And now, a few key Boilermaker med tips:
    • “No alcohol the night before the race.” - read: save yourself for the post race party.
    • “Heat and humidity are your enemies. The higher they get, the slower you should run.” – Not true. Not if you’re Kenyan. For specific examples, please see the 2012 Boston Marathon results.


    it happened.

    For years I have been silently mocking those who bound around local trails sporting the ridiculous accessory known as the “hydration” or “fuel” belt. I understand the practicality. Yes, you should be drinking when you’re on the trail logging some serious miles…but come on. A fanny pack style belt containing 5-7 “pods” of your beverage of choice is a bit much. The obvious (and cooler) solution is to carry a water bottle and circle back to your car/house/office when you need a refill.

    I never wanted this day to come, but at 8pm on Saturday night I found myself at the store elbow deep in hydration options to fulfill the needs of any runner (big Saturday night for this girl!). Faced with the prospect of another 88+ degree day, I knew I couldn’t hack it for 10 miles carrying only a small bottle of sport drink. And there I was pawing through options, sighing dramatically and announcing my displeasure in choices to my shopping partner. I carried the handheld options around the store for a bit and complained ad nauseam about how itchy they felt and what a catastrophe it would be when (not if) I threw it while running and tripped over it myself or caused harm to a fellow runner. Two stores later and with a little coaxing from R, I took my pink (yep – you better believe if I’m wearing a reverse fanny pack it will be obnoxiously colored) Nathan Performance Gear Triangle to the checkout line.

    I guess deep down I knew I would eventually need to buy one, I just didn’t expect it to be so soon. In its defense, it was super comfortable for 10 miles, comes with a pocket (big enough to fit fuel, keys and a phone) and has a built in ID tag you can fill out in case of an emergency.

    Do I feel dumb wearing it? You bet. Did I end my run dehydrated and delirious? No. I'm not looking to make my new accessory an every run item. This little gem has been relegated to temps above 85 degrees or runs in the double digits. I still contend that had I been training in the fall/winter, this would not have been necessary. Thanks summer training plan.


    ...not so fast.

    As defined in my previous post, speed work is, in fact, “not so speedy, but I try really hard with longer rest breaks in between bouts of “speed” ”. Wednesday was my first official mandated day of speed work. The excel spread sheet that governs my life dictated three miles in total. Mile one was a warm up followed by a stretch and then the fun begins. The next quarter mile is a build to race pace, then the following quarter mile is at or below race pace, finally the last half mile is one minute above race pace – then repeat. Because the mile markers were so specific, I hit the track to give my knees a break and so I would have clearly marked start and stop points. I decided that the best possible time to do this would be at 2pm on an 89 degree day in June. I breezed through the warm up. It was a real confidence booster until the speed work actually began and I hated my life. I was tricked into thinking this would be an easy workout by the total mileage being three, with a full mile warm up. Between water breaks, stretching, starts and stops, my total time spent on the track was an hour for a whopping total of 3.25 miles. I ran a 5K in 28mins and 16seconds earlier this month. I’m struggling to see where the speed comes in to play. The only comfort I have is knowing that these workouts may prevent me from finishing after race have deconstructed the finish line the marathon with a less than ideal time. Yikes.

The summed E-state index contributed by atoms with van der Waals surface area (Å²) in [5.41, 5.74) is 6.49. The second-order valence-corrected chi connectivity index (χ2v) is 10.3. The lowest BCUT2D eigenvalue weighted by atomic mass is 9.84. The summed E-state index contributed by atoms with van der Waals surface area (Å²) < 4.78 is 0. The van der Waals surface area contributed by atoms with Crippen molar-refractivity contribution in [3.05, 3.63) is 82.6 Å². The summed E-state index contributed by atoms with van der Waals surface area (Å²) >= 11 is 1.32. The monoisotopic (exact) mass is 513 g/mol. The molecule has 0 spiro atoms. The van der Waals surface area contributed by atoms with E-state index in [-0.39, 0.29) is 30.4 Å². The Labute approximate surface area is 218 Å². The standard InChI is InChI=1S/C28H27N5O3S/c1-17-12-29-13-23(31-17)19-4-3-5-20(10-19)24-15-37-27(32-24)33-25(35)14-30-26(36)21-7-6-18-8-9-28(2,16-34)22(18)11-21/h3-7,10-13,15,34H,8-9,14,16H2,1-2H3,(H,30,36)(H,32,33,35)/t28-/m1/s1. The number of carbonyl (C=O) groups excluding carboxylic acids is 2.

rest day training partner

    I’ve always wanted a dog. When I was little I begged for a golden retriever or a lab (all the cool kids had one). When I realized my dream I found myself with a spunky cocker spaniel crying when we put him in his crate and peeing on the kitchen floor two inches shy of his puppy pad. He's cleaned up his act a bit now and thankfully pees outside and only cries if someone comes within a millimeter of stepping on his paw. When he was a bitty baby, his crazy parents decided it would be a great idea to take him on a walk! Fantastic. Being idiot newbie puppy owners, we thought quick 1.5 mile loop through the park was a great idea. No, we didn’t care at all that it was February and freezing with snow on the ground. Marley cared. He loudly voiced his displeasure (again with the crying) and decided to park it on the pavement. The walk consisted mostly of me carrying a small, whining puppy in my arms on a path through the park… in February.

    Bitty Baby
    I guess I should have known then that Marley was not going to be a running partner, but I held out hope. Some other clues should have been his short legs, hatred of a leash, inability to walk in a straight line and frequent stops to smell another dog's pee the roses, but alas, I was young and naive. As time passed and pup spent more of it snoozin’ on the couch, the prospects of having a running buddy in my beloved canine were quickly fading.